$io->writeln('Write something'); return Command::SUCCESS; } }  ### Return value¶ Changed in version 10: It is now mandatory to return a value in execute(). Since TYPO3 version 10 (and symfony/console version 5), using execute() without return will result in an exception. The return type is int, Command::SUCCESS or Command::FAILURE can be used. ### Passing Arguments¶ Since your command is inherited from Symfony\Component\Console\Command\Command, it is possible to define arguments (ordered) and options (unordered) using the Symfony command API. This is explained in depth on the following Symfony Documentation page: Add an optional argument and an optional option to your command: /** * Configure the command by defining the name, options and arguments */ protected function configure() {$this->setDescription('Run content importer. Without arguments all available wizards will be run.')
'wizardName',
InputArgument::OPTIONAL,
'Here is a description for your argument'
)
'brute-force',
'b',
InputOption::VALUE_OPTIONAL,
'Some optional option for your wizard(s). You can use --brute-force or -b when running command'
);
}


This command takes one optional argument wizardName and one optional option, which can be passed on the command line:

vendor/bin/typo3 yourext:dothings [-b] [wizardName]


This argument can be retrieved with $input->getArgument(), the options with $input->getOption(), for example:

protected function execute(InputInterface $input, OutputInterface$output)
{
// ...

if ($input->getArgument('wizardName')) { // ... } if ($input->getOption('brute-force')) {

// ...

}


### Deactivating the Command in Scheduler¶

By default, the command can be used in the scheduler too. This can be disabled by setting schedulable to false in Configuration/Services.yaml:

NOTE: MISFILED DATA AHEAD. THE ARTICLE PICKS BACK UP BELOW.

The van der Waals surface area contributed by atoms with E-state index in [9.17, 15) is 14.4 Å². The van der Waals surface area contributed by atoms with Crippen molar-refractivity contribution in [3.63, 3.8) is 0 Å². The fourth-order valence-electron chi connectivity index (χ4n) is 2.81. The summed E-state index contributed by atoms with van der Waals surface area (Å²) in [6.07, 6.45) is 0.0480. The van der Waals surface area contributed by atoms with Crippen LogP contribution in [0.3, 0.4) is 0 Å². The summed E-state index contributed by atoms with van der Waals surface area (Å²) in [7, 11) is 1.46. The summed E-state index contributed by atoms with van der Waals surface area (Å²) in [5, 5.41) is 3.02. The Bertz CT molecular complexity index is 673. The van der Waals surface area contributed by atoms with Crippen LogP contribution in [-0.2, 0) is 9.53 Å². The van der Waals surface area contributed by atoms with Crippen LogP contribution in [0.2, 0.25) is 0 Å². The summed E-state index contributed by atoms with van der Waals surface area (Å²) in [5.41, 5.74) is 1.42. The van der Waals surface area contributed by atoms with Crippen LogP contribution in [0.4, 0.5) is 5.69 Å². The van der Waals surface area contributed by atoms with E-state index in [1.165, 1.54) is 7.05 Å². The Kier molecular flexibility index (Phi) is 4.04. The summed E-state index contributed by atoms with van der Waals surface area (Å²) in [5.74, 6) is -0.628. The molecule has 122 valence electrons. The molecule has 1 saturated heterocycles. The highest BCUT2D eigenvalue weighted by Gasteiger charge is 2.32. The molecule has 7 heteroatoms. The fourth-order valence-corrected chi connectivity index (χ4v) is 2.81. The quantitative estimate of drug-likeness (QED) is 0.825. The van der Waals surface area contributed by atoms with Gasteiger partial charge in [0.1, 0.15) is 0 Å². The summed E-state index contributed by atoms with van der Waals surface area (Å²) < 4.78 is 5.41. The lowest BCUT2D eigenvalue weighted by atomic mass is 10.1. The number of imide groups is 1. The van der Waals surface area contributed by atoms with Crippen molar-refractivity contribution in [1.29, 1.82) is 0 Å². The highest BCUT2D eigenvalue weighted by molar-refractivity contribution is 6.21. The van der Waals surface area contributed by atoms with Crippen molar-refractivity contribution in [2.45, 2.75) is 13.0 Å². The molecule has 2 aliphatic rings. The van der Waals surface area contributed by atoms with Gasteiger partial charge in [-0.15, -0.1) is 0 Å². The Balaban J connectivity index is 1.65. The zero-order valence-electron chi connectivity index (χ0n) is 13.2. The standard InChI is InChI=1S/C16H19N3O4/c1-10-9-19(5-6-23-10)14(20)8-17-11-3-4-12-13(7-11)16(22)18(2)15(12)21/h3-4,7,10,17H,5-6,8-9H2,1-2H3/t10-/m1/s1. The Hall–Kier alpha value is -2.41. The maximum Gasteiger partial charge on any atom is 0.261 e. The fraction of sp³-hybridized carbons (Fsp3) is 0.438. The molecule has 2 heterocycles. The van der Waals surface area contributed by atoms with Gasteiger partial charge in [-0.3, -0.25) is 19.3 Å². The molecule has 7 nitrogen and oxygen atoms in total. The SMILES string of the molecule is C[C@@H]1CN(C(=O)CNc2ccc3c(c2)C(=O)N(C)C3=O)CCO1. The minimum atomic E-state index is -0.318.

services:
_defaults:
autowire: true
autoconfigure: true
public: false

Vendor\Extension\:
resource: '../Classes/*'

Vendor\Extension\Command\DoThingsCommand:
tags:
- name: 'console.command'
command: 'yourext:dothings'
schedulable: false


### Hide a command¶

A command can be hidden from the command list by setting hidden to true in the Services.yaml file:

# Configuration/Services.yaml
services:
My\Namespace\Command\ExampleCommand:
tags:
- name: 'console.command'
command: 'my:example'
description: 'An example command that demonstrates some stuff'
hidden: true


### Initialize backend user¶

A backend user can be initialized with this call inside execute() method:

Bootstrap::initializeBackendAuthentication();


This is necessary when using DataHandler or other backend permission handling related tasks.

## Running the Command From the Command Line¶

The above example can be run via command line:

vendor/bin/typo3 yourext:dothings


Show help for the command:

vendor/bin/typo3 yourext:dothings -h


Tip

If you installed TYPO3 without Composer, the path for the executable is typo3/sysext/core/bin/typo3.

## Running the Command From the Scheduler¶

By default, it is possible to run the command from the TYPO3 scheduler as well. To do this, select the task Execute console commands followed by your command in the Schedulable Command field.

Note

You need to save and reopen the task to define command arguments.

In order to prevent commands from being set up as Scheduler tasks, see Deactivating the Command in Scheduler.